Patrizia DiLucchio
June 28, 1996 AT 04:00 AM EDT

It’s June, five months into the Simpson trial, and Kato Kaelin is about to make his first online appearance. Live! From CompuServe! It’s O.J.’s alibi!

Except he’s late.

Some 500 Simpson junkies, joined in computer-mediated communion, each paying $4.80 an hour in hopes of extracting information that even Johnnie Cochran can’t, are growing increasingly restless.

In cyberspace no one can hear you scream — but on the telephone they can. ”What do you mean he isn’t there yet?!” I bark at my employer’s L.A. bureau. Did Kato have an asthma attack brought on by an environmentally unfriendly can of mousse? I learn that Kato’s limo is stuck in traffic and that he’ll arrive in half an hour.

”Kato’s having modem problems, so you won’t be charged for this conference,” I type to our audience from my office terminal. I’m the conference host, the one who will translate Kato-speak into computerized text.

On the Internet, brand-name stars are like Godot: Any moment now David Duchovny will log on to the alt.showbiz.gossip newsgroup, right? We’re all still waiting. Meanwhile, the most reliable way to get up close and wired with your favorite celeb is to participate in a conference on an online service — such as America Online, CompuServe, or Prodigy — or on the World Wide Web.

At this stage in the technology, sharing Net time with a VIP is an act of faith. For one thing, most celebs can’t type — which explains why they did not pursue careers as office temps. Chances are, the star whose words you are reading on your screen is on the other end of a telephone, connected to an intermediary — sometimes me — whose job it is not merely to take dictation but also to filter out the mans, likes, and you knows.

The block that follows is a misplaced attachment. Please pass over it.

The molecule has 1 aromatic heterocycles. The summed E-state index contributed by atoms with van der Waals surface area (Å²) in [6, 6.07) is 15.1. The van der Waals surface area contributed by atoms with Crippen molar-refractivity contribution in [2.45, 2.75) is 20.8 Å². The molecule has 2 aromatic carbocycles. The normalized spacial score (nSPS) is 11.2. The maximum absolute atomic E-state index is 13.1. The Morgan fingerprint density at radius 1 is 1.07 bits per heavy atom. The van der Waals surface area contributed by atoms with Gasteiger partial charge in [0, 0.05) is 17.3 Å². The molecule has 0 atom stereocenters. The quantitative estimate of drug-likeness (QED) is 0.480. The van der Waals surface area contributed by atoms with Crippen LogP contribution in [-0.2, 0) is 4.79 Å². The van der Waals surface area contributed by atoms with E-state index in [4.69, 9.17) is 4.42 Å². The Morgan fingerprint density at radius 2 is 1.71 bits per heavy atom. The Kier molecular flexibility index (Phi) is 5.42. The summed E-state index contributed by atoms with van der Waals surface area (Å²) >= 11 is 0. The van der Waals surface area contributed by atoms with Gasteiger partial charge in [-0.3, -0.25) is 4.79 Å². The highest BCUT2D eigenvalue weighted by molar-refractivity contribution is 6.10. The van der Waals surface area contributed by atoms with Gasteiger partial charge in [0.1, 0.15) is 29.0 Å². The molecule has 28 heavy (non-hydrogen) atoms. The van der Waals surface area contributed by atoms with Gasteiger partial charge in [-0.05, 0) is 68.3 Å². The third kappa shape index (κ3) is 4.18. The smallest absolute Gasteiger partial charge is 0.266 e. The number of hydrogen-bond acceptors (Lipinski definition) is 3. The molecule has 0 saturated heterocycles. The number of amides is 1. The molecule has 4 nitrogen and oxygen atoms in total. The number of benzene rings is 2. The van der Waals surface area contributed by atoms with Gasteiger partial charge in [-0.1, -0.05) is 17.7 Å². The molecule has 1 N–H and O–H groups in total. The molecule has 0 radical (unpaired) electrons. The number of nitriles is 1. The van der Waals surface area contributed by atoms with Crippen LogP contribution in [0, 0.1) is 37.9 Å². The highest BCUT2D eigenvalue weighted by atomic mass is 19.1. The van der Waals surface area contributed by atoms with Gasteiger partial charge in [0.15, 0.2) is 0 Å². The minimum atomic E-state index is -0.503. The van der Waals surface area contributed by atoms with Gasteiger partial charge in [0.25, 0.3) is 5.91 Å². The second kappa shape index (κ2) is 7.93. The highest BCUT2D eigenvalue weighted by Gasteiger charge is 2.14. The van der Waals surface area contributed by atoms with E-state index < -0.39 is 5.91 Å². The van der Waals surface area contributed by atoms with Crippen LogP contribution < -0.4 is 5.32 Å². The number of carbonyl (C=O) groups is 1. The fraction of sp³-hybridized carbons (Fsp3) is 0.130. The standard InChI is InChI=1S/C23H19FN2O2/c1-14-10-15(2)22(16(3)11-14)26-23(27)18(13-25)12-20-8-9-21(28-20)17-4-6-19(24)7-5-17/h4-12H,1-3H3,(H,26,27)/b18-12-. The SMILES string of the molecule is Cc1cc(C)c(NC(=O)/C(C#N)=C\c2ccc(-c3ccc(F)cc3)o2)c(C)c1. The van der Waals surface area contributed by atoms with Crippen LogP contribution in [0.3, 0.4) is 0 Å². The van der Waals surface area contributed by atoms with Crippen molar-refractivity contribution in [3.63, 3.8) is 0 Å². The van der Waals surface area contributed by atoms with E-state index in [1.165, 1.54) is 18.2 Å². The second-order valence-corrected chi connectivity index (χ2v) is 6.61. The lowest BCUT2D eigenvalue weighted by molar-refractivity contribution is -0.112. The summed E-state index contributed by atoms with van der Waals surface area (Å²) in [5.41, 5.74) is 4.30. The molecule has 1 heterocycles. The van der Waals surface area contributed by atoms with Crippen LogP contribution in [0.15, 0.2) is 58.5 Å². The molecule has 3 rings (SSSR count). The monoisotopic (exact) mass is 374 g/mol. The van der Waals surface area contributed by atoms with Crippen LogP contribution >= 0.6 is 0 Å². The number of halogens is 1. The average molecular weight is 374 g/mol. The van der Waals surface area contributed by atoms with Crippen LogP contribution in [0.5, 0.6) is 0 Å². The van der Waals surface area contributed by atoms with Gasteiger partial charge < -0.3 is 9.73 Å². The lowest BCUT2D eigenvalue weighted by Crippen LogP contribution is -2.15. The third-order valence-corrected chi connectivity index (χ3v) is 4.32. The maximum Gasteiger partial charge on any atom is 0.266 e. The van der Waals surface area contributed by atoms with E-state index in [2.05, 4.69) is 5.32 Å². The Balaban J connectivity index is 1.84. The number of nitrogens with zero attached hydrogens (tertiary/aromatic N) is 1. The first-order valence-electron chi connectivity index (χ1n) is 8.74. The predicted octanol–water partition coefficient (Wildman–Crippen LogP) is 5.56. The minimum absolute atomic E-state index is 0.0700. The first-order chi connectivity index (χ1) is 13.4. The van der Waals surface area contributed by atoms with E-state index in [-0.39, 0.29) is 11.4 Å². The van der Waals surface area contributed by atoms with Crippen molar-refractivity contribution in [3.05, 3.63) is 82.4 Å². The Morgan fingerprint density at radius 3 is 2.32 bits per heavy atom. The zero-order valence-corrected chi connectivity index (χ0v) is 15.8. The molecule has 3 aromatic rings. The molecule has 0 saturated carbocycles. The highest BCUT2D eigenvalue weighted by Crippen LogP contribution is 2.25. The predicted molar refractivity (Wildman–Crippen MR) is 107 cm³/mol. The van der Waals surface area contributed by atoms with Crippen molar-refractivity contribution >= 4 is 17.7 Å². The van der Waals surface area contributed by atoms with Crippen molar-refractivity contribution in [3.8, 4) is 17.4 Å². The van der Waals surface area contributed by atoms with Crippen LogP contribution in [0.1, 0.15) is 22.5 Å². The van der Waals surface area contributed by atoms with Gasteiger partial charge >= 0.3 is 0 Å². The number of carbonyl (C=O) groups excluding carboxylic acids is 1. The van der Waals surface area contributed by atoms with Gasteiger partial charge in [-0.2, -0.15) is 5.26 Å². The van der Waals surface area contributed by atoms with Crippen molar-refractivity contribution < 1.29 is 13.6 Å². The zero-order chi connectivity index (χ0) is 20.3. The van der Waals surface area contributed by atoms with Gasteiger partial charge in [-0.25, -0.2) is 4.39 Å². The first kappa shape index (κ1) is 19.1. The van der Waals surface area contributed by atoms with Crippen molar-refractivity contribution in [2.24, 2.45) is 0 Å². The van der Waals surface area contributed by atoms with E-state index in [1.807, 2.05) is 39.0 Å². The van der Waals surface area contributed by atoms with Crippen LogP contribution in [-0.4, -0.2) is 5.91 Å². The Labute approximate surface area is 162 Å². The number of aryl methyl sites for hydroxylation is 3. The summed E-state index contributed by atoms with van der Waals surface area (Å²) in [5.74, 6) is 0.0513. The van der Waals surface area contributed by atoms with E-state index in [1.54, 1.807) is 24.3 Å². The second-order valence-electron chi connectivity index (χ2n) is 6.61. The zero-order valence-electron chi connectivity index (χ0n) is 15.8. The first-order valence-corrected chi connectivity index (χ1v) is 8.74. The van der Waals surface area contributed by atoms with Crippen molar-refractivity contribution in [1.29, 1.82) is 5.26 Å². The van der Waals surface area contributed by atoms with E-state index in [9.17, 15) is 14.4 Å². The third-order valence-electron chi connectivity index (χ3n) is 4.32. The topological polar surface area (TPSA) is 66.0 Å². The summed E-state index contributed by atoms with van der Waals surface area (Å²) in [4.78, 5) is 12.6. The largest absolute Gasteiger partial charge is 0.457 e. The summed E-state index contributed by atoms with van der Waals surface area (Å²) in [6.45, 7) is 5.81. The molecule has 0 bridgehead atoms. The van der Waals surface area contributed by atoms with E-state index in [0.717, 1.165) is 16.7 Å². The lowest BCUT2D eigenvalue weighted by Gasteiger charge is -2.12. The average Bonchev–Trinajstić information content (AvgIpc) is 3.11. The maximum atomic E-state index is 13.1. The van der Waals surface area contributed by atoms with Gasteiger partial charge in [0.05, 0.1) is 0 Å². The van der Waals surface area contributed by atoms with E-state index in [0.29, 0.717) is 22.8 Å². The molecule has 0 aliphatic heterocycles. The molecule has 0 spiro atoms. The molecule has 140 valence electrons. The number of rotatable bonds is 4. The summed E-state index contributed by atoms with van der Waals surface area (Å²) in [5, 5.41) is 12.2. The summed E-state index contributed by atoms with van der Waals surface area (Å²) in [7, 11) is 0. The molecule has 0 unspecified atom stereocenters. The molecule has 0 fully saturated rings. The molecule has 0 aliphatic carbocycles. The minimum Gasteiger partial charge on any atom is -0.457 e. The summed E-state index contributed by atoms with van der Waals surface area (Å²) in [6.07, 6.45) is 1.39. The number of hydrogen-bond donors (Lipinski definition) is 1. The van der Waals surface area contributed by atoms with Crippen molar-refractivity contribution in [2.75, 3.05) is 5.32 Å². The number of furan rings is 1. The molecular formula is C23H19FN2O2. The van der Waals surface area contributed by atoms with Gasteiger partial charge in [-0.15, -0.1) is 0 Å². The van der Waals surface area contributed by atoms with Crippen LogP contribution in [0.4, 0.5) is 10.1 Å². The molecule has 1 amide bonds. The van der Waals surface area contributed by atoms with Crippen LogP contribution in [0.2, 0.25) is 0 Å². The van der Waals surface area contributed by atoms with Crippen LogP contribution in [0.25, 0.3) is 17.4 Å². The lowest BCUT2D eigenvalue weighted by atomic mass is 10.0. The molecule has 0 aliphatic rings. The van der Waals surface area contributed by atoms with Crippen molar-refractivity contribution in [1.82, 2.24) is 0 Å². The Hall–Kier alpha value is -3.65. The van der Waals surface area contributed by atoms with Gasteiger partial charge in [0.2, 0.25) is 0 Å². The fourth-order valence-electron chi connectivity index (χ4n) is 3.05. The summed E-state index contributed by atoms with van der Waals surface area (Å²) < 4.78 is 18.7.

In an online conference, fans do the interviewing. The host’s responsibility is to screen and select the questions; the prudent moderator will keep a ready supply of safe queries on hand (i.e., their cinematic influences) lest he or she end up presiding over dead space or an online encounter session. Stars don’t want to talk about their ex-wives, former boyfriends, or more successful siblings.

The main reason any celebrity goes online, of course, is to promote. But for every Jackie Chan or Paul Mazursky waxing evangelical about his latest efforts, genuinely happy to make connections with the invisible audience, there are some guests who are less than thrilled with their virtual fans. ”Hi, Richard. I love you, man,” a fan gushes to Richard Pryor. ”Okay, thanks. I know the feeling,” Pryor responds via my fingers. ”Will all of your old albums be coming out soon on CD?” ”Yes, I think they’re all coming out,” he answers. ”Slowly but surely. You may not understand, but tough.” And then there’s the surly producer-turned-writer in her black leather jacket who snarls at her hapless interrogator, ”Are you Connie Chung in drag?” She’ll never do Net in this town again.

The counterpart of the reluctant guest is the unruly audience. Intoxicated by the electronic proximity to their idols, some fans will besiege a guest with intimate inquiries that even a therapist would avoid. Increasingly irate when their questions about Kathy Ireland’s panty size are ignored, they will send the hapless conference host hate E-mail for weeks.

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